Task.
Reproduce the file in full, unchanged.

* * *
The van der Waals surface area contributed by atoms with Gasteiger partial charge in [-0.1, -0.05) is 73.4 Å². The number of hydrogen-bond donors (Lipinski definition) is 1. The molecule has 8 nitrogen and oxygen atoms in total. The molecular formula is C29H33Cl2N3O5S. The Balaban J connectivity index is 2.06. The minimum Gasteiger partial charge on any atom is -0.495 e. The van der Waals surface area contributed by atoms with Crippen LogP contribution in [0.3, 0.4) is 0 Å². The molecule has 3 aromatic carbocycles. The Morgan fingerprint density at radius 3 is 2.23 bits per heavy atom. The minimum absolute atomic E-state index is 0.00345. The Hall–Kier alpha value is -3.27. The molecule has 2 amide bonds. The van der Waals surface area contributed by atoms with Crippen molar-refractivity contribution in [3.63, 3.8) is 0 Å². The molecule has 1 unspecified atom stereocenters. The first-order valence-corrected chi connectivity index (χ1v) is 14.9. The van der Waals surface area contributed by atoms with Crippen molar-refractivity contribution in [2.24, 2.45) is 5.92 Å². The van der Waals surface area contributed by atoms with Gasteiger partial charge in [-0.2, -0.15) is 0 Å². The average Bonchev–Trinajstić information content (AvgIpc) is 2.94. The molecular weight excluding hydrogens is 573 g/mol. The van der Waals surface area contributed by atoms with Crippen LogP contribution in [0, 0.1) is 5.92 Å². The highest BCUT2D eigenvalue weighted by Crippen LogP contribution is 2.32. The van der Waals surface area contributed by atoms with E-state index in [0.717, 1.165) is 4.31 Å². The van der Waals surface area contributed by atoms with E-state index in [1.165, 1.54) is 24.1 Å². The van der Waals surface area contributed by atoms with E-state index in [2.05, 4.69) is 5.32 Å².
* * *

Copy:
The van der Waals surface area contributed by atoms with Gasteiger partial charge in [-0.1, -0.05) is 73.4 Å². The number of hydrogen-bond donors (Lipinski definition) is 1. The molecule has 8 nitrogen and oxygen atoms in total. The molecular formula is C29H33Cl2N3O5S. The Balaban J connectivity index is 2.06. The minimum Gasteiger partial charge on any atom is -0.495 e. The van der Waals surface area contributed by atoms with Crippen LogP contribution in [0.3, 0.4) is 0 Å². The molecule has 3 aromatic carbocycles. The Morgan fingerprint density at radius 3 is 2.23 bits per heavy atom. The minimum absolute atomic E-state index is 0.00345. The Hall–Kier alpha value is -3.27. The molecule has 2 amide bonds. The van der Waals surface area contributed by atoms with Crippen molar-refractivity contribution in [3.63, 3.8) is 0 Å². The molecule has 1 unspecified atom stereocenters. The first-order valence-corrected chi connectivity index (χ1v) is 14.9. The van der Waals surface area contributed by atoms with Crippen molar-refractivity contribution in [2.24, 2.45) is 5.92 Å². The van der Waals surface area contributed by atoms with Gasteiger partial charge in [-0.2, -0.15) is 0 Å². The average Bonchev–Trinajstić information content (AvgIpc) is 2.94. The molecular weight excluding hydrogens is 573 g/mol. The van der Waals surface area contributed by atoms with Crippen LogP contribution in [0, 0.1) is 5.92 Å². The highest BCUT2D eigenvalue weighted by Crippen LogP contribution is 2.32. The van der Waals surface area contributed by atoms with E-state index in [0.717, 1.165) is 4.31 Å². The van der Waals surface area contributed by atoms with E-state index in [1.165, 1.54) is 24.1 Å². The van der Waals surface area contributed by atoms with E-state index in [2.05, 4.69) is 5.32 Å².